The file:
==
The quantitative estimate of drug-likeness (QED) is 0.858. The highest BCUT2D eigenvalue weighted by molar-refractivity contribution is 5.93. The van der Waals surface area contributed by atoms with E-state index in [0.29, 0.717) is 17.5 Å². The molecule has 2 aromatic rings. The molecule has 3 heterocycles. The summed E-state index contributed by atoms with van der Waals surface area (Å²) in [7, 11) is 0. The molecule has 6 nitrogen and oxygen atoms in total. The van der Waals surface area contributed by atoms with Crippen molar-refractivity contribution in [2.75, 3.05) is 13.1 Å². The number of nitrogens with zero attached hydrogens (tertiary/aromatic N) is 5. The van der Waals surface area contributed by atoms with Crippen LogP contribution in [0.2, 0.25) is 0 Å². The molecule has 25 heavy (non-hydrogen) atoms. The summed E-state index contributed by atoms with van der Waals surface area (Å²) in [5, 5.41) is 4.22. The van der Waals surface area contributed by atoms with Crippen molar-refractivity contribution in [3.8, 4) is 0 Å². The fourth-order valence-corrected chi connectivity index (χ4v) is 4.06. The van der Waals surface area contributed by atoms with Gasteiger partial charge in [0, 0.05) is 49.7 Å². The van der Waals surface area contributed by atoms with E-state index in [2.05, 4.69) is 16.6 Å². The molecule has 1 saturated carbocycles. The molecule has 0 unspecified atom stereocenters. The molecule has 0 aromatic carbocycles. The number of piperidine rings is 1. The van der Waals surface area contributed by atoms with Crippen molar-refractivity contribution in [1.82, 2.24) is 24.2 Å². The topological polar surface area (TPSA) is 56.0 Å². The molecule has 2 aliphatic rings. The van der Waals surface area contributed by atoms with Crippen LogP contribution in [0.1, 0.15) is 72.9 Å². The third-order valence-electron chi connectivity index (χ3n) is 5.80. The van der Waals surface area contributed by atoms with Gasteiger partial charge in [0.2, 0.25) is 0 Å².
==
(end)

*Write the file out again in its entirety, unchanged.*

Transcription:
The quantitative estimate of drug-likeness (QED) is 0.858. The highest BCUT2D eigenvalue weighted by molar-refractivity contribution is 5.93. The van der Waals surface area contributed by atoms with E-state index in [0.29, 0.717) is 17.5 Å². The molecule has 2 aromatic rings. The molecule has 3 heterocycles. The summed E-state index contributed by atoms with van der Waals surface area (Å²) in [7, 11) is 0. The molecule has 6 nitrogen and oxygen atoms in total. The van der Waals surface area contributed by atoms with Crippen molar-refractivity contribution in [2.75, 3.05) is 13.1 Å². The number of nitrogens with zero attached hydrogens (tertiary/aromatic N) is 5. The van der Waals surface area contributed by atoms with Crippen LogP contribution in [0.2, 0.25) is 0 Å². The molecule has 25 heavy (non-hydrogen) atoms. The summed E-state index contributed by atoms with van der Waals surface area (Å²) in [5, 5.41) is 4.22. The van der Waals surface area contributed by atoms with Crippen molar-refractivity contribution in [3.8, 4) is 0 Å². The fourth-order valence-corrected chi connectivity index (χ4v) is 4.06. The van der Waals surface area contributed by atoms with Gasteiger partial charge in [0, 0.05) is 49.7 Å². The van der Waals surface area contributed by atoms with E-state index in [2.05, 4.69) is 16.6 Å². The molecule has 1 saturated carbocycles. The molecule has 0 unspecified atom stereocenters. The molecule has 0 aromatic carbocycles. The number of piperidine rings is 1. The van der Waals surface area contributed by atoms with Crippen molar-refractivity contribution in [1.82, 2.24) is 24.2 Å². The topological polar surface area (TPSA) is 56.0 Å². The molecule has 2 aliphatic rings. The van der Waals surface area contributed by atoms with Crippen LogP contribution in [0.1, 0.15) is 72.9 Å². The third-order valence-electron chi connectivity index (χ3n) is 5.80. The van der Waals surface area contributed by atoms with Gasteiger partial charge in [0.2, 0.25) is 0 Å².